Edlow BL, Haynes RL, Takahashi E, Klein JP, Cummings P, Benner T, Greer DM, Greenberg SM, Wu O, Kinney HC*, Folkerth RD*. Disconnection of the ascending arousal system in traumatic coma. Journal of Neuropathology and Experimental Neurology. 2013;72:505-523. (*co-senior authors) PMCID: PMC3761353.
McNab JA*, Edlow BL*, Witzel T, Huang SY, Bhat H, Heberlein K, Feiweier T, Liu K, Keil B, Cohen-Adad J, Tisdall MD, Folkerth RD, Kinney HC, Wald LL. The Human Connectome Project and beyond: Initial applications of 300 mT/m gradients. NeuroImage. 2013;80:234-245. (*co-first authors) PMCID: PMC3812060.
Edlow BL*, Giacino JT*, Hirschberg RE, Gerrard J, Wu O**, Hochberg LR**. Unexpected recovery of function after severe traumatic brain injury: The limits of early neuroimaging-based outcome prediction. Neurocritical Care; 2013;19: 364-375. (*co-first authors, **co-senior authors) PMCID: PMC3902071.
Edlow BL, Giacino JT, Wu O. Functional MRI and outcome in traumatic coma. Current Neurology and Neuroscience Reports. 2013;13:375. PMCID: PMC3811121.
Edlow BL*, McNab JA*, Witzel T, Kinney HC. The structural connectome of the human central homeostatic network. Brain Connectivity. 2016;6:187-200. (*co-first authors) PMCID PMC4827322.
Edlow BL, Copen WA, Izzy S, van der Kouwe A, Glenn MB, Greenberg SM, Greer DM, Wu O. Longitudinal diffusion tensor imaging detects recovery of fractional anisotropy within traumatic axonal injury lesions. Neurocritical Care. 2016;24:342-52. PMCID PMC4884487.
Edlow BL, Copen WA, Izzy S, Bakhadirov K, van der Kouwe A, Glenn MB, Greenberg SM, Greer DM, Wu O. Diffusion tensor imaging in acute-to-subacute traumatic brain injury: a longitudinal analysis. BMC Neurology. 2016;16:2. PMCID PMC4707723.
Bodien YG, Chatelle C, Edlow BL. Functional Networks in Disorders of Consciousness. Seminars in Neurology. 2017; in press.
Edlow BL*, Chatelle C*, Spencer CA, Chu CJ, Bodien YG, O’Connor KL, Hirschberg RE, Hochberg LR, Giacino JT, Rosenthal ES**, Wu O**. Early detection of consciousness in patients with acute severe traumatic brain injury. Brain. 2017;140:2399-2414. (*co-first authors, **co-senior authors) PMCID pending.
Izzy S, Mazwi NL, Martinez S, Spencer CA, Klein JP, Parikh G, Glenn MB, Greenberg SM, Greer DM, Wu O, Edlow BL. Revisiting grade 3 diffuse axonal injury: Not all brainstem microbleeds are prognostically equal. Neurocritical Care. 2017; 27:199-207. PMCID PMC5877823.
Chung DY, Edlow BL. Traumatic blown pupil without herniation. Neurology. 2017;88:e190-e191. PMCID PMC5419987.
Raibagkar P, Chavali RV, Kaplan TB, Kim JA, Nitka MV, Chou SH, Edlow BL. Reverse locked-in syndrome. Neurocritical Care. 2017;27:108-114. PMCID PMC5526725.
Marehbian J, Muehlschlegel S, Edlow BL, Hinson HE, Hwang DY. Medical management of the severe traumatic brain injury patient. Neurocritical Care. 2017;27:430-446. PMCID PMC5700862.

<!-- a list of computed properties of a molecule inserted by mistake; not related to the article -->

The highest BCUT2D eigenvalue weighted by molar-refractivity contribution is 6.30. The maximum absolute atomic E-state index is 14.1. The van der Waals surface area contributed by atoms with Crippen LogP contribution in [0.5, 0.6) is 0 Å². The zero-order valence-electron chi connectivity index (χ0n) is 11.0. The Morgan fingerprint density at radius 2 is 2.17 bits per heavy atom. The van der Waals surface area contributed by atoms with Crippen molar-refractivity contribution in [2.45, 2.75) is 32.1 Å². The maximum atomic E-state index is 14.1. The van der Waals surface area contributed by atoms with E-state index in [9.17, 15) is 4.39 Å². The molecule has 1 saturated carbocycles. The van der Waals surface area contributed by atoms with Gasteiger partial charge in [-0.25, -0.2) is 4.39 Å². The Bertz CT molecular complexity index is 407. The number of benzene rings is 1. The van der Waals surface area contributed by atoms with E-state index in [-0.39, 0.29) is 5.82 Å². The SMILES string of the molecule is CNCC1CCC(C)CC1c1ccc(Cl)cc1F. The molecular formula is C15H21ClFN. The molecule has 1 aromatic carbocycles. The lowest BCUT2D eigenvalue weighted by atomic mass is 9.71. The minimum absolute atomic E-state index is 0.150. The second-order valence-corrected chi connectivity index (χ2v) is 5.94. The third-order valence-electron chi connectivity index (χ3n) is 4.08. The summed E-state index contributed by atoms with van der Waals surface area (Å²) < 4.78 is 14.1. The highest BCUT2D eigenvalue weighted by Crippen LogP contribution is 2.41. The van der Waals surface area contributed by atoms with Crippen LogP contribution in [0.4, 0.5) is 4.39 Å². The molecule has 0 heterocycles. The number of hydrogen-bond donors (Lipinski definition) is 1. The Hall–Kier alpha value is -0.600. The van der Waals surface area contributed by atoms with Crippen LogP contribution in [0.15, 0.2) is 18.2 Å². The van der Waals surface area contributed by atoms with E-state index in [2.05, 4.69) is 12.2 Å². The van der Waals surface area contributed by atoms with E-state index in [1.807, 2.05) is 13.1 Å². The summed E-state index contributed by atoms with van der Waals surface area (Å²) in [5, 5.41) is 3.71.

Bianciardi M, Strong C, Toschi N, Edlow BL, Fischl B, Brown EN, Rosen BR, Wald LL. A probabilistic template of human mesopontine tegmental nuclei from in vivo 7 Tesla MRI. NeuroImage. 2018;170:222-230. PMCID PMC5670016.
Kenney K, Iacono D, Edlow BL, Katz DI, Diaz-Arrastia R, Dams-O’Connor K, Daneshvar DH, Stevens A, Moreau AL, Tirrell LS, Varjabedian A, Yendiki A, van der Kouwe A, Mareyam A, McNab JA, Gordon WA, Fischl B, McKee AC, Perl DP. Dementia after moderate-severe traumatic brain injury: Coexistence of multiple proteinopathies. Journal of Neuropathology and Experimental Neurology. 2018;77:50-63. PMCID PMC5939622.
Bodien YB, Giacino JT, Edlow BL. Functional MRI motor imagery tasks to detect command following in traumatic disorders of consciousness. Frontiers in Neurology. 2017;8:688. PMCID PMC5741595.
Edlow BL, Keene CD, Perl DP, Iacono D, Folkerth RD, Stewart W, Mac Donald CL, Augustinack J, Diaz-Arrastia R, Estrada C, Flannery E, Gordon WA, Grabowski TJ, Hansen K, Hoffman J, Kroenke C, Larson EB, Lee P, Mareyam A, McNab JA, McPhee J, Moreau AL, Renz A, Richmire K, Stevens A, Tang CY, Tirrell LS, Trittschuh EH, van der Kouwe A, Varjabedian A, Wald LL, Wu O, Yendiki A, Young L, Zöllei L, Fischl B, Crane PK, Dams-O’Connor K. Multimodal characterization of the late effects of traumatic brain injury: A methodological overview of the Late Effects of Traumatic Brain Injury Project. Journal of Neurotrauma. 2018;35:1604-1619. PMCID PMC6016096.
Lee S, Polimeni JR, Price CM, Edlow BL, McNab JA. Characterizing signals within lesions and mapping brain network connectivity after traumatic axonal injury: A 7 Tesla resting-state fMRI study. Brain Connectivity. 2018;8:288-298. PMCID PMC6011808.
Chatelle C, Spencer CA, Cash SS, Hochberg LR, Edlow BL. Feasibility of an EEG-based brain-computer interface in the intensive care unit. Clinical Neurophysiology. 2018;129:1519-1525. PMCID PMC6045427.
Threlkeld ZD, Bodien YG, Rosenthal ES, Giacino JT, Nieto-Castanon A, Wu O, Whitfield-Gabrieli S, Edlow BL. Functional networks reemerge during recovery of consciousness after acute severe traumatic brain injury. Cortex. 2018; in press. doi: 10.1016/j.cortex.2018.05.004.
Brian L. Edlow, MD